Be a good neighbor when spreading manure

Using the best management practices when spreading manure can decrease your probability of having a Right to Farm complaint.

Manure odor is an unwelcome guest at any outdoor party. It is important to implement a “good neighbor” policy when planning spring and summer manure applications.

Over half of the Right to Farm (RTF) complaints filed with Michigan Department of Agriculture and Rural Development in 2010 were due to odor. It is no surprise that the number of complaints increases in the spring and summer months. This is the time that people are outside, enjoying their backyards and farmers are in the field.

Following common sense, best management practices can decrease your probability of having a RTF complaint and increase your popularity in the neighborhood.

  • Don’t spread when wind is blowing towards people, parks or yards.
  • Avoid spreading on weekends and holidays in nice weather, when people are likely to be outdoors. This is probably one of the best ways to avoid RTF odor complaints.
  • Mornings may be a better time to spread than afternoons because the air is rising and may carry the odor with it.
  • Really turbulent breezes will dissipate and dilute odors; however, hot humid weather will hold odor near the surface. Use this information wisely!
  • Take advantage of woodlots and windbreaks. They can filter and dissipate odor.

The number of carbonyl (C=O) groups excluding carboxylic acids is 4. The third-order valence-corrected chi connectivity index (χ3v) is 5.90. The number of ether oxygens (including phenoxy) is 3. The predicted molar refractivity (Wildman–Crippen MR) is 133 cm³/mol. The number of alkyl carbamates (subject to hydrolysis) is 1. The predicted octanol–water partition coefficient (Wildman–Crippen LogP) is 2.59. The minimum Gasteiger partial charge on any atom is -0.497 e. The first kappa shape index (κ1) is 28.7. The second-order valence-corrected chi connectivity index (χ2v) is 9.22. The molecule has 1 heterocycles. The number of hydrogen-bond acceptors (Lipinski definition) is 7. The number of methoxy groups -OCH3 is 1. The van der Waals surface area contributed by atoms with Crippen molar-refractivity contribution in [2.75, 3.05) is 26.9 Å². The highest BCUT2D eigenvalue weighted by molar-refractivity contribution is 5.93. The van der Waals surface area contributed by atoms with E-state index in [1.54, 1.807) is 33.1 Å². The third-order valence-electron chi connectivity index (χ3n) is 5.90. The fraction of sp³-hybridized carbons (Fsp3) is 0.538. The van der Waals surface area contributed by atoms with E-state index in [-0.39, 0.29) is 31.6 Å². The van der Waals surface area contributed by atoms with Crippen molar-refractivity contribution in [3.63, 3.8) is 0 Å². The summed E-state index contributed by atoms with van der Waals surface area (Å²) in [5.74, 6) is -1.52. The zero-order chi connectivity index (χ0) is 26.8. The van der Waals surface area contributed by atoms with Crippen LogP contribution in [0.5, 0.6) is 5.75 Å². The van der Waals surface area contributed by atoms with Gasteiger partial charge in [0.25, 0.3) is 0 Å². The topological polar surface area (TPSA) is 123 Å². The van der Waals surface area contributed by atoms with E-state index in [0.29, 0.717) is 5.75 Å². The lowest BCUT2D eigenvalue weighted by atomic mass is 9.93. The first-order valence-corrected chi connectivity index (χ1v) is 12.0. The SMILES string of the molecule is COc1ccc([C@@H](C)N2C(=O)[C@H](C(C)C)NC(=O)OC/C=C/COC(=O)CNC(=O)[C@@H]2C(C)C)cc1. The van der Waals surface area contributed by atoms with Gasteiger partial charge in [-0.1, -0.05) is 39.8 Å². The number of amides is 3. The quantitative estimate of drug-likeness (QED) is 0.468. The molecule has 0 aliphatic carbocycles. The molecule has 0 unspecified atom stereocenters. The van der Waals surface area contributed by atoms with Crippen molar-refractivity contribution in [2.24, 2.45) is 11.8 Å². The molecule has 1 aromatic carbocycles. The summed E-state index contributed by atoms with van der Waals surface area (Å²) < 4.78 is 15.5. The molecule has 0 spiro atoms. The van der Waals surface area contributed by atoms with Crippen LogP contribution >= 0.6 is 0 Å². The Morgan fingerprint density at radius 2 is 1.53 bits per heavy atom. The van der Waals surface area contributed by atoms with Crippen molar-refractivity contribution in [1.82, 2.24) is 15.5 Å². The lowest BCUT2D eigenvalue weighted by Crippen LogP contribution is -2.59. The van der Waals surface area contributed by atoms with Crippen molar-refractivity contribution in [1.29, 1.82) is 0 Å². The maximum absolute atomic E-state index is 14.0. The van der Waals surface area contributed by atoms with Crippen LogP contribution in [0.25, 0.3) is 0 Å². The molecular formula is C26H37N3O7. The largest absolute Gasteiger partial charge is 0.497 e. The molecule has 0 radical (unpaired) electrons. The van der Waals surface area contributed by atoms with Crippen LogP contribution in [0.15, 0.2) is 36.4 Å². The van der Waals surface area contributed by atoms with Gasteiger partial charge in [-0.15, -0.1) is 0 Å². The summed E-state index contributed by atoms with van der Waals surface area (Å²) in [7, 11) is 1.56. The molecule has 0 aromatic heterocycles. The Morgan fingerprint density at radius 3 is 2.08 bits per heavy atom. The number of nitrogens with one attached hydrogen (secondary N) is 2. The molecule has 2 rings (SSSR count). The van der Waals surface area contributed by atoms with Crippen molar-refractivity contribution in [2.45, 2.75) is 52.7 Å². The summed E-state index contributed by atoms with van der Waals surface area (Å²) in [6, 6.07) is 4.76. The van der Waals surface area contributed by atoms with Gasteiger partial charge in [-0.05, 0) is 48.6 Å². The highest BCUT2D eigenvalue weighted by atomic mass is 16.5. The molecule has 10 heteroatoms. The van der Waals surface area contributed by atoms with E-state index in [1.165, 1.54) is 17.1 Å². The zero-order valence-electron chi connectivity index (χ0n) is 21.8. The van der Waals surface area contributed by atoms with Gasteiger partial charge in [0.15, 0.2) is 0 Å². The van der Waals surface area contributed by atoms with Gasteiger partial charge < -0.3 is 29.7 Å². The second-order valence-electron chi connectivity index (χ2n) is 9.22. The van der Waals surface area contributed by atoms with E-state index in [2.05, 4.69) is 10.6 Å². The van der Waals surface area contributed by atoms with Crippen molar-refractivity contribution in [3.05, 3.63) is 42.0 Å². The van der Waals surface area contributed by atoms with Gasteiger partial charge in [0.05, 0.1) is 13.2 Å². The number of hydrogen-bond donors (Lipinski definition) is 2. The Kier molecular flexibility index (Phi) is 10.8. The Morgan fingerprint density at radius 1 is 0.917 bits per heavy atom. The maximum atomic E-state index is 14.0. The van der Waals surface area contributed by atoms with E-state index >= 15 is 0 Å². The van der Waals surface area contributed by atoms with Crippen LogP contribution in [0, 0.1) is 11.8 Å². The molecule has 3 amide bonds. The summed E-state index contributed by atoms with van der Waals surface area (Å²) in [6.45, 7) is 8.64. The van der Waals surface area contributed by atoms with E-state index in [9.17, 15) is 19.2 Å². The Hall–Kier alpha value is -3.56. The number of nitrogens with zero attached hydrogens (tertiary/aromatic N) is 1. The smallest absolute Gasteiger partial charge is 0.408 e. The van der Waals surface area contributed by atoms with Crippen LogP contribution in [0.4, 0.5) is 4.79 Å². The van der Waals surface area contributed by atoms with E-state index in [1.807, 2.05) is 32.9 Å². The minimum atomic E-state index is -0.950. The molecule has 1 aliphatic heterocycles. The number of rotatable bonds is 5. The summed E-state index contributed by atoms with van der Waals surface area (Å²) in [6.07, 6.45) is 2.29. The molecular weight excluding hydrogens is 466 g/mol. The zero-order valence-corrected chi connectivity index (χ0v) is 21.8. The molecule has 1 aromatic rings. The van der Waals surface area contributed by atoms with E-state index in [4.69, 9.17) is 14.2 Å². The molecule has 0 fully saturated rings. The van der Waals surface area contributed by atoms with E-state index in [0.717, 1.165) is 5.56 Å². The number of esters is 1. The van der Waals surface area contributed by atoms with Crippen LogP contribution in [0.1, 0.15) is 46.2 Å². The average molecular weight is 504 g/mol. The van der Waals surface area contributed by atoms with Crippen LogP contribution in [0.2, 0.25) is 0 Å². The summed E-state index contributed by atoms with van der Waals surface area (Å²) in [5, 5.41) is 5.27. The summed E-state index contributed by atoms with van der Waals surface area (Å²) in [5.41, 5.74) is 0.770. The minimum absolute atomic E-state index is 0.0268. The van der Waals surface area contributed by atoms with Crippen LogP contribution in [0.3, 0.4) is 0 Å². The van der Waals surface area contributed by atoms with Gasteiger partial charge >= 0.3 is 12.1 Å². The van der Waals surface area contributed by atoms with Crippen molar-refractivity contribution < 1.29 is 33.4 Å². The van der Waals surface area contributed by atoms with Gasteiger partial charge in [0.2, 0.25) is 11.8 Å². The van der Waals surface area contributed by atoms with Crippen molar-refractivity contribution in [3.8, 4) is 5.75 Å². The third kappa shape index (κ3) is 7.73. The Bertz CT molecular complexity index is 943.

• Out of sight, out of mind – plant shrubs and conifers as windbreaks and visual screens.
  • Incorporate manure into soil during, or as soon as possible after applications. Options include injections or incorporations within 48 hours, weather permitting.
  • When incorporation is not feasible, such as no-till, pasture or alfalfa, pay special attention to where the odor will travel and who it may impact.

In addition to these best management practices, many farmers use a little imagination when building neighbor relations. Some of the more creative ideas are providing close neighbors a gift card to go out to dinner the day of the application. Others have opened a park-like setting on their farm for neighbors to enjoy. Another farmer grows extra sweet corn and distributes to the neighbors. All of these are ways to be seen as a good neighbor and not just the unwelcome guest (odor) at an outdoor party.

Best management practices are available in the MDARD Generally Accepted Agricultural Management Practices for Manure Management and Utilization.

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